3. Brian, you are correct about Robert Mondavi. I searched Facebook for “Robert Mondavi” and found this link: which appears to be an earlier version of the winery’s Facebook page. It has only 50 “likes.” A search for “Robert Mondavi Winery” brings up the other Facebook page you refer to. I have since issued a correction in my original post.

  4. I’m guessing (hoping) that Constellation already knows this, but engaging consumers under the Constellation brand is probably NOT gonna work, because it’s just not really possible to engage with an umbrella brand at a emotional level. But engaging them at the level of individual brands can totally work.

    Does anyone think about popping open a bottle of “a fabulous Constellation-owned wine brand from an excellent vintage” to celebrate life’s events? No – they think about popping open a Mondavi Reserve Cab; they think about the thing to which they have an emotional connection. No one wants to have an emotional connection with a brand that is a degree or two removed from brand that they can touch. It’s why commercials for things like 3M totally suck – you can’t *pay* the average person to care about that stuff on an emotional level.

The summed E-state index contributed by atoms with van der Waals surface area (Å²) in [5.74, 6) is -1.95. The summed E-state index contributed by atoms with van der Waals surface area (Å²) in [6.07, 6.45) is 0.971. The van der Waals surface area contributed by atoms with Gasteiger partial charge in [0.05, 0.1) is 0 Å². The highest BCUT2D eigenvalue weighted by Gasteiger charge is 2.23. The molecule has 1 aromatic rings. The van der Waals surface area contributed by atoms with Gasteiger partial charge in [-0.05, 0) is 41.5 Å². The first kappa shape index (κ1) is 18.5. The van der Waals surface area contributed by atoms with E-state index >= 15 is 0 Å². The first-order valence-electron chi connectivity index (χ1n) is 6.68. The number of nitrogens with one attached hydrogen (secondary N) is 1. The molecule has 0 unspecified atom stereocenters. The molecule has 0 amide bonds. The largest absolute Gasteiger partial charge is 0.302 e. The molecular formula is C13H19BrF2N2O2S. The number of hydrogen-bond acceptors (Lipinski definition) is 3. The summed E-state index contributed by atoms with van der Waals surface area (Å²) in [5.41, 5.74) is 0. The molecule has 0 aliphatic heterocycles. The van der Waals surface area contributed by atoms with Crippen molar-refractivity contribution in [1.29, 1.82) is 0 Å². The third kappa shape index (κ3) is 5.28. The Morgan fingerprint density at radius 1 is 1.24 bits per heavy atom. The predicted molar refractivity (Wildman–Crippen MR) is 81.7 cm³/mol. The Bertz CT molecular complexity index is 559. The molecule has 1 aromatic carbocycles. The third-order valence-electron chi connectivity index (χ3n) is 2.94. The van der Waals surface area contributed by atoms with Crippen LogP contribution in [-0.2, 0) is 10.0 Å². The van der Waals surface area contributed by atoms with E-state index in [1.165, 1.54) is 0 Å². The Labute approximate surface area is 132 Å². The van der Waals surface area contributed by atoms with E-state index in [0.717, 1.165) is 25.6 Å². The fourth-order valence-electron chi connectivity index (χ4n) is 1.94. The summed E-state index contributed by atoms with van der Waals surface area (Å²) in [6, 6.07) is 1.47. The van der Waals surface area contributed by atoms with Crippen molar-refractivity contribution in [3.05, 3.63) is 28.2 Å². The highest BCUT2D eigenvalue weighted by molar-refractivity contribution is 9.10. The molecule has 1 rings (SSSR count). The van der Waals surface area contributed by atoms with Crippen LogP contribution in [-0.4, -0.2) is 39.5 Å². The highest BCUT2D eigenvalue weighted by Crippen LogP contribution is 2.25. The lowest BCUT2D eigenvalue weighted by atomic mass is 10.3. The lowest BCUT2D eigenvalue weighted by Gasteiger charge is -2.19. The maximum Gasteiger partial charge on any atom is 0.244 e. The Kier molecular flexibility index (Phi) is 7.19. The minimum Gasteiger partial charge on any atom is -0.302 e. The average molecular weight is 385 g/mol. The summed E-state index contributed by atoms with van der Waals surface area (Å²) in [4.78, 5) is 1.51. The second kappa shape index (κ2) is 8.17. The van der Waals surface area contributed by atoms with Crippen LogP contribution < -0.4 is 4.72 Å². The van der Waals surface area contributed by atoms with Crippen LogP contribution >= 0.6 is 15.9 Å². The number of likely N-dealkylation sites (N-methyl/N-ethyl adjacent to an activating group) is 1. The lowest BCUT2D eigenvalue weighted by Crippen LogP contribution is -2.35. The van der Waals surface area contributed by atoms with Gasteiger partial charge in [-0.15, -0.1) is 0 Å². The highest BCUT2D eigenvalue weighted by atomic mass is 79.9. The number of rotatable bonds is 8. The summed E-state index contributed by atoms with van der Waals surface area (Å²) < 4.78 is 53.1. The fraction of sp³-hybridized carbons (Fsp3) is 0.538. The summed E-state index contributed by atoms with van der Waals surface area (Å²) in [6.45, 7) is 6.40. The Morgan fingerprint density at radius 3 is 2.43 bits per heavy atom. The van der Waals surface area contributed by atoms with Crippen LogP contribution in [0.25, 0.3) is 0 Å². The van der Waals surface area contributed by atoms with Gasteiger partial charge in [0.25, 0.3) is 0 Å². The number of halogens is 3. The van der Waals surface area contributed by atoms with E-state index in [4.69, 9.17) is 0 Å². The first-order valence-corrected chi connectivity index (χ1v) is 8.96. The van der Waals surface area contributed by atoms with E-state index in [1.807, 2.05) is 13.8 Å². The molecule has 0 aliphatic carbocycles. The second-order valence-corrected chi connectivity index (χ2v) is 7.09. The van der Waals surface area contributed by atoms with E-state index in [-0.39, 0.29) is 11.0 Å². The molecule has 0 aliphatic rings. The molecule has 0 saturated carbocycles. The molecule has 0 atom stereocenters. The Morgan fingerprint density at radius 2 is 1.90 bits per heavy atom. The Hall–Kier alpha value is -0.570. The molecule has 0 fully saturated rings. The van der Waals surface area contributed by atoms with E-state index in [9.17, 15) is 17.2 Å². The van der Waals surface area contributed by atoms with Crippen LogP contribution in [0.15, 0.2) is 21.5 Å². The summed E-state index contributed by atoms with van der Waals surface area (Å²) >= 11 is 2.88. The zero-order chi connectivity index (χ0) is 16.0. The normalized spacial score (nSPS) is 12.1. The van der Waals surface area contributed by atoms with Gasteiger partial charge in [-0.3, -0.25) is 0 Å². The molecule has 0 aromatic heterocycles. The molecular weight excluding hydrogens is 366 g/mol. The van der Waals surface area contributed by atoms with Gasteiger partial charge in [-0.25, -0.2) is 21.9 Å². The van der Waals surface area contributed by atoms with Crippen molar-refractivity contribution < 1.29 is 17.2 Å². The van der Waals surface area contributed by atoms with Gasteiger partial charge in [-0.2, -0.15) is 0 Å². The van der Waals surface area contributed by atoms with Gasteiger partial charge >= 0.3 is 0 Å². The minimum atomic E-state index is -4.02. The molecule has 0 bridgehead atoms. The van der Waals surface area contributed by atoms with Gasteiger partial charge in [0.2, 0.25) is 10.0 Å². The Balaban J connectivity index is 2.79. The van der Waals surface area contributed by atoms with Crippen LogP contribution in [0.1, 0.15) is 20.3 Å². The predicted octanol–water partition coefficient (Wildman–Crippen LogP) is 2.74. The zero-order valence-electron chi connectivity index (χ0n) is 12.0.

The bottom line, though, is that Constellation’s many companies need to actually give a crap about their customers first, and they need to really want to engage with them, or the effort will fail until they do. Because social media is just a platform where people come to connect and talk about shared passions, and you have to really want to join the conversations if you’re going to use it effectively.


  5. I’m 100% with Joe (1WineDude) here. For social media to work in the wine world, the people behind individual brands do have to care about their customers enough to interact with them directly.

    When 3M, or Boeing, or ADM, or Fuji Heavy Industries – or any corporate behemoth – says they are “engaging in social media” you can be 100% sure this is meant to appear as a bullet point in the next quarterly report, and that not far away will be the words “maximize shareholder value.”

    In the culture of publicly-traded companies, customers only matter when there aren’t enough of them spending enough money to make last quarter’s revenue projections. When that happens it makes it tough for the board to vote for fat bonuses. 😉